[Retreat dispatch] Waves, vrittis and meditations

[I had the chance to unplug during an ashtanga retreat held March 2-9, 2013 at a magical, secluded little spot called Xinalani, located near Puerto Vallarta in Mexico’s Banderas Bay. While unplugging meant no social media and no online hanging out time, I did write on a few nights. (I didn’t want to actually post during the retreat, though, since it would have required selecting photos and spending the time to link, format and all that good stuff — and it was hard to justify taking that time while in the middle of a serious paradise.) I’ll be sharing those posts from the retreat over the next few days.]


Xinalani waves

WRITTEN BY IPAD LIGHT ON TUESDAY, MARCH 5, 2013 AROUND 9:45 P.M. WHILE SITTING UNDER A LOVELY MOSQUITO NET BED CANOPY. :-)

The first thing you notice about the Xinalani eco retreat center on Mexico’s Banderas Bay — about a 20-minute boat ride from Puerto Vallarta — are the waves. They’re stunning, and amplified. They’re so loud it seems like the winds must be unusually high, or a storm is coming, or, though obviously not the case, the retreat center has strangely managed to mic the entire gorgeous beachfront and pipe the sounds to wherever you happen to be. And what you continue to notice — as you wake up, or practice yoga, or meditate, or get ready for dinner, or chat with your friends, or read on the beach, or wash sand out of your ears, or head to bed — is that incredibly, the waves are still there. It’s as if they’re being controlled by a larger-than-life metronome.

Descriptions of the waves that ebbed and flowed among our group members included the steadiness of a heartbeat — and the steadiness of vrittis, the fluctuations of the mind.

I don’t think I’ve ever had the chance to sleep this close to a beachfront, and I certainly haven’t had the chance to practice yoga in a place like this (though in 2009, I did get to practice yoga inside the inner sanctum of a Masonic center in Vancouver — that was totally weird). It’s the fourth night of our seven-night ashtanga yoga retreat led by Angela Jamison of Ashtanga Yoga: Ann Arbor, and the nine of us lucky enough to be on this first such trip are still so blown away by the whole experience — and especially by the waves.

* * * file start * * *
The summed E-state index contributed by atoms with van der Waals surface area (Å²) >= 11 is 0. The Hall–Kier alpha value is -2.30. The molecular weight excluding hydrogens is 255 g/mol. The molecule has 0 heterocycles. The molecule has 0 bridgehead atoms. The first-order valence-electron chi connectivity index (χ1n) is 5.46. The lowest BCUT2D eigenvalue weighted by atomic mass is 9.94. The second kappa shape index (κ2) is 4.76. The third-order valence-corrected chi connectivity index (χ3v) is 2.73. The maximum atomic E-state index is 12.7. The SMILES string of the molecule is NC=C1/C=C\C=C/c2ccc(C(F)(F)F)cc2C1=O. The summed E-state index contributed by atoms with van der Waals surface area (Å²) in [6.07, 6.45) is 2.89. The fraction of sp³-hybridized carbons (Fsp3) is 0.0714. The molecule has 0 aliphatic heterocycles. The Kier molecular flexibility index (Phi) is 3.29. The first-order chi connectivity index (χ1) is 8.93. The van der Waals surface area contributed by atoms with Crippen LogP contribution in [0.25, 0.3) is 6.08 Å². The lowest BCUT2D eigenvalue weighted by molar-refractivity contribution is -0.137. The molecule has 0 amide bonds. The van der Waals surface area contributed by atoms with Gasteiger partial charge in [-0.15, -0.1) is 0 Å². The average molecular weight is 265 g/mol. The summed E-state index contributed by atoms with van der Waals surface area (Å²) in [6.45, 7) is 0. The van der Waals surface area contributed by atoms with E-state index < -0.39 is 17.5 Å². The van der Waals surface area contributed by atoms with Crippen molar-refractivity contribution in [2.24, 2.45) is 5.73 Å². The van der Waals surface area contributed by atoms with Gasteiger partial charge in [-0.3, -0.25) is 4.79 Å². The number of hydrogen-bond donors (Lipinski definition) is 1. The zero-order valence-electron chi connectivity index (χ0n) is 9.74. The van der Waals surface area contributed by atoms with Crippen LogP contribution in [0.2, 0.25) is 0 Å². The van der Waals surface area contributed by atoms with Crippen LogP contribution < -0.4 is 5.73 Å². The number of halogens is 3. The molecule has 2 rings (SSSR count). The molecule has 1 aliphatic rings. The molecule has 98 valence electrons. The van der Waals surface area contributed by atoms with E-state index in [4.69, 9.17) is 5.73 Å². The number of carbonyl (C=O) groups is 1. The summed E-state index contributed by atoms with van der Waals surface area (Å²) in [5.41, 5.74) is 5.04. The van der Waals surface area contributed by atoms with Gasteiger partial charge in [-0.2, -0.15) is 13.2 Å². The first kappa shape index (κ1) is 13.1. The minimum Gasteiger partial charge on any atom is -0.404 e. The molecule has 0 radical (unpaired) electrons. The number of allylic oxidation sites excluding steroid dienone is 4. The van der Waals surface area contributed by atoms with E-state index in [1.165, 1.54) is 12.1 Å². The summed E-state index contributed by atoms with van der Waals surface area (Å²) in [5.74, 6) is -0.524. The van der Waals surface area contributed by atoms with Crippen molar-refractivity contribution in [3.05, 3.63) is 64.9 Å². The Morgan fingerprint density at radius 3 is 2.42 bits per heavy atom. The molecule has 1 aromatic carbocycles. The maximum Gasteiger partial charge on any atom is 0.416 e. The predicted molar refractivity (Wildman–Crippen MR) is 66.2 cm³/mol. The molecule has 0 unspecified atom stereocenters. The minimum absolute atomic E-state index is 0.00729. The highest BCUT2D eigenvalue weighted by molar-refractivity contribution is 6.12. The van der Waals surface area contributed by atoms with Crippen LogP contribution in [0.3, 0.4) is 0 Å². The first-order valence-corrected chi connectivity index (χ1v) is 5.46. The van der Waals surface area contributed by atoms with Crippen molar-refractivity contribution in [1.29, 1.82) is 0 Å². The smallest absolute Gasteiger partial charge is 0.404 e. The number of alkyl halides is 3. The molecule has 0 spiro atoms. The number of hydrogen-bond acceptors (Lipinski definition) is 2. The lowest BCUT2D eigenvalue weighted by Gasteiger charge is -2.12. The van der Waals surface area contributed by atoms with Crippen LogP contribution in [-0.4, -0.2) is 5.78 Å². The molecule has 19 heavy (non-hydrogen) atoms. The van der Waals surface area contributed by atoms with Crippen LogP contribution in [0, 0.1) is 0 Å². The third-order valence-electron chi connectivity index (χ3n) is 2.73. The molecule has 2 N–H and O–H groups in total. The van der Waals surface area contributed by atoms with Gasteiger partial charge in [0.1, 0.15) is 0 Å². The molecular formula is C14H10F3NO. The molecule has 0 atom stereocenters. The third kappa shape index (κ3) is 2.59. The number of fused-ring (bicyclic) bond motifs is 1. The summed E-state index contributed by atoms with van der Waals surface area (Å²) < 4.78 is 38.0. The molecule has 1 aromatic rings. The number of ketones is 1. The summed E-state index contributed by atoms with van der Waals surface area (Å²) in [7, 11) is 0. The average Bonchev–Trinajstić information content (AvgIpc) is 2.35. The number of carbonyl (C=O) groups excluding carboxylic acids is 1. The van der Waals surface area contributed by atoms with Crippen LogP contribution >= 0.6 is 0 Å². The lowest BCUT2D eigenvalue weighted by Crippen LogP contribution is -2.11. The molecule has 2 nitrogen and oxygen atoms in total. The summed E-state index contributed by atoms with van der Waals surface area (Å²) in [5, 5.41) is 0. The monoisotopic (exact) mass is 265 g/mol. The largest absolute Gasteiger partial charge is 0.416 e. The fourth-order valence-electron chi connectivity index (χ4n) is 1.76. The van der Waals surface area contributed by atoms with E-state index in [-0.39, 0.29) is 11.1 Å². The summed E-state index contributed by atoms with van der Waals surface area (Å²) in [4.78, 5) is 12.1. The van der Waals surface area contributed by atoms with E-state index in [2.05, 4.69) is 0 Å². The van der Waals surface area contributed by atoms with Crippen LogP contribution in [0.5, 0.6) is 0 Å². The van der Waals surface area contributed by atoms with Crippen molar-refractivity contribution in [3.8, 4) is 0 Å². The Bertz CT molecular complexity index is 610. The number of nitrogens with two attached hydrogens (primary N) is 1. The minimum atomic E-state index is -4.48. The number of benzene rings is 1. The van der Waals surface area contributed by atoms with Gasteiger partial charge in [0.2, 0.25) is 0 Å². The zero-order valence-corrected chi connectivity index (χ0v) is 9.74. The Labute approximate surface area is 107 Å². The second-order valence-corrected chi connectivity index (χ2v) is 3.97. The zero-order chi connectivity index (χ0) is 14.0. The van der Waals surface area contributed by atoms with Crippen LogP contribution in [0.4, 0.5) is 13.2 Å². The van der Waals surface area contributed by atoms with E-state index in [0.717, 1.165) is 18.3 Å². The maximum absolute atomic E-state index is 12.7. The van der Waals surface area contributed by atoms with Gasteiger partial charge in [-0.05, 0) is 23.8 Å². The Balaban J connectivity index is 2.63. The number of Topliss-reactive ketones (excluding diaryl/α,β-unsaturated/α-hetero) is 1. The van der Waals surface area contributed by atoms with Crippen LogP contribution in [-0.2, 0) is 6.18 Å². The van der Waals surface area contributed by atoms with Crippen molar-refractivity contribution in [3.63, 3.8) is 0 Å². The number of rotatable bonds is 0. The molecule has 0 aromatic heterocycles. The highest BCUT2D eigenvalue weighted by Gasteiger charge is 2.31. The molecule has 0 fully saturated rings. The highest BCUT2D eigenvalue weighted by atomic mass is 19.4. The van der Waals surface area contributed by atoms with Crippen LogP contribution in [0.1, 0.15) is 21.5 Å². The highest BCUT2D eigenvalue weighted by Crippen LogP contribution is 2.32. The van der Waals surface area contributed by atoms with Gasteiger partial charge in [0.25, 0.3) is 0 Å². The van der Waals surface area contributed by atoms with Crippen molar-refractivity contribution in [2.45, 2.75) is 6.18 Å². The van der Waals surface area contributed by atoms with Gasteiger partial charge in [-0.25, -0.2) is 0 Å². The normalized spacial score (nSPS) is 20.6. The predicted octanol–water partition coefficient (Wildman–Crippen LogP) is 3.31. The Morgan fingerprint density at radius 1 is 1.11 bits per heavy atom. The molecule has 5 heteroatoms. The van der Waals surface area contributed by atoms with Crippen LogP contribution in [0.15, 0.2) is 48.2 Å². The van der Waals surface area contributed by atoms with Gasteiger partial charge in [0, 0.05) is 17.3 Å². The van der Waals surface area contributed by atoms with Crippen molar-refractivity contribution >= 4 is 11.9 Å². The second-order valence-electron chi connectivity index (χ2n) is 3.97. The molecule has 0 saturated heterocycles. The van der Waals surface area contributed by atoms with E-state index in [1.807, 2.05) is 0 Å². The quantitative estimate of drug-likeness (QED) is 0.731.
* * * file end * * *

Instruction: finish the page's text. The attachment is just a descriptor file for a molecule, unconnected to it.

We used the sounds of the waves during meditation today to explore an auditory element of a concentration-focused sitting practice. Among the questions explored: Could we meditate on the waves and experience the sounds as recordings, detached from any visual experience? What did we experience between the sensations in the auditory, visual and kinesthetic fields?


This afternoon, my friend Jade and I decided to get a little silly and play on the beach a bit. Against our better judgment, we decided to do an inversion on one of the beach’s many rock formations, even though it was late afternoon and high tide. After I got up into ardha sirsasana and settled into the relief that I was stable and balanced and hadn’t toppled over, a wave came in and, indeed, toppled me over. The exact same thing happened to Jade, even though I swore, now that we knew the pattern, that I would be able to warn her in time. Those waves move pretty damn fast.

We had such a blast getting knocked over by waves — far more fun than when mental fluctuations come out of nowhere (or at least seem to come out of nowhere, even though we should usually recognize the pattern) and throw us off course. They’re the memories from the past that run roughshod over your present moment. Or anxieties about the future that intrude on your current mood. Or the rumbling of some rambling thoughts — happy, silly, profound, whatever — that zap into your headspace at inopportune times.

Crashing waves

 

Jade and the waves


Knowing that Angela would lead a few opportunities to sit each day — and knowing that I would have time to sit beyond those periods as well — I came into this retreat with a goal of establishing a more consistent meditation practice.

I found the path to my six-day-a-week ashtanga practice back in 2011 following an ashtanga retreat to California’s Mt. Shasta with the very big-hearted Tim Miller. Meeting Tim in 2010 changed my perspective and my practice — and  by extension, my life — in profound ways.